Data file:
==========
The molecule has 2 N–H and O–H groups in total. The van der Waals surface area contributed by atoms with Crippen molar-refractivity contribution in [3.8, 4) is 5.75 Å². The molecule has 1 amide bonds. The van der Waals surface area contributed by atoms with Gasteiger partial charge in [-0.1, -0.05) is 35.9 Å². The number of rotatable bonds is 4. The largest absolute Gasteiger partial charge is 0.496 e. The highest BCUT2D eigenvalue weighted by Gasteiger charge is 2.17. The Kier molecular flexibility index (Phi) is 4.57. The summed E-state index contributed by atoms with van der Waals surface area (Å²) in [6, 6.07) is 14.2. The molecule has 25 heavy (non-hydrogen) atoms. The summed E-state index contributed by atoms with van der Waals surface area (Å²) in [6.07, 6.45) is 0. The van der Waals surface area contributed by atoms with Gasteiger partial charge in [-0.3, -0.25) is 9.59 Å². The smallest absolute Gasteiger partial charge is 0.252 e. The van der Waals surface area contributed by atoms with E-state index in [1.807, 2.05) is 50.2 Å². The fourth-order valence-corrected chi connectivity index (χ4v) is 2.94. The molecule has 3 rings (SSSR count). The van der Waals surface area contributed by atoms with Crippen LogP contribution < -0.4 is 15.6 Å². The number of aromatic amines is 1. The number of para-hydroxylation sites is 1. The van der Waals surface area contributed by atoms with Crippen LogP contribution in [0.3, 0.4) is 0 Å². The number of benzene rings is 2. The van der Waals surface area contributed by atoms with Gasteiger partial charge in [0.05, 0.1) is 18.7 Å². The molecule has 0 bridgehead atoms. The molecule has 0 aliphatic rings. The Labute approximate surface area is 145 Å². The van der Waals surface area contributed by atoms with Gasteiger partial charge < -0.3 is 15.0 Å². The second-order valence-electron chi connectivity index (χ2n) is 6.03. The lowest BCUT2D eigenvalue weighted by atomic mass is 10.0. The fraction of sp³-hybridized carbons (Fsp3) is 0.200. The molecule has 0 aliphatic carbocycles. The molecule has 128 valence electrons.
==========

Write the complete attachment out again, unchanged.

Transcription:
The molecule has 2 N–H and O–H groups in total. The van der Waals surface area contributed by atoms with Crippen molar-refractivity contribution in [3.8, 4) is 5.75 Å². The molecule has 1 amide bonds. The van der Waals surface area contributed by atoms with Gasteiger partial charge in [-0.1, -0.05) is 35.9 Å². The number of rotatable bonds is 4. The largest absolute Gasteiger partial charge is 0.496 e. The highest BCUT2D eigenvalue weighted by Gasteiger charge is 2.17. The Kier molecular flexibility index (Phi) is 4.57. The summed E-state index contributed by atoms with van der Waals surface area (Å²) in [6, 6.07) is 14.2. The molecule has 25 heavy (non-hydrogen) atoms. The summed E-state index contributed by atoms with van der Waals surface area (Å²) in [6.07, 6.45) is 0. The van der Waals surface area contributed by atoms with Gasteiger partial charge in [-0.3, -0.25) is 9.59 Å². The smallest absolute Gasteiger partial charge is 0.252 e. The van der Waals surface area contributed by atoms with E-state index in [1.807, 2.05) is 50.2 Å². The fourth-order valence-corrected chi connectivity index (χ4v) is 2.94. The molecule has 3 rings (SSSR count). The van der Waals surface area contributed by atoms with Crippen LogP contribution < -0.4 is 15.6 Å². The number of aromatic amines is 1. The number of para-hydroxylation sites is 1. The van der Waals surface area contributed by atoms with Crippen LogP contribution in [0.3, 0.4) is 0 Å². The number of benzene rings is 2. The van der Waals surface area contributed by atoms with Gasteiger partial charge in [0.05, 0.1) is 18.7 Å². The molecule has 0 bridgehead atoms. The molecule has 0 aliphatic rings. The Labute approximate surface area is 145 Å². The van der Waals surface area contributed by atoms with Gasteiger partial charge < -0.3 is 15.0 Å². The second-order valence-electron chi connectivity index (χ2n) is 6.03. The lowest BCUT2D eigenvalue weighted by atomic mass is 10.0. The fraction of sp³-hybridized carbons (Fsp3) is 0.200. The molecule has 0 aliphatic carbocycles. The molecule has 128 valence electrons.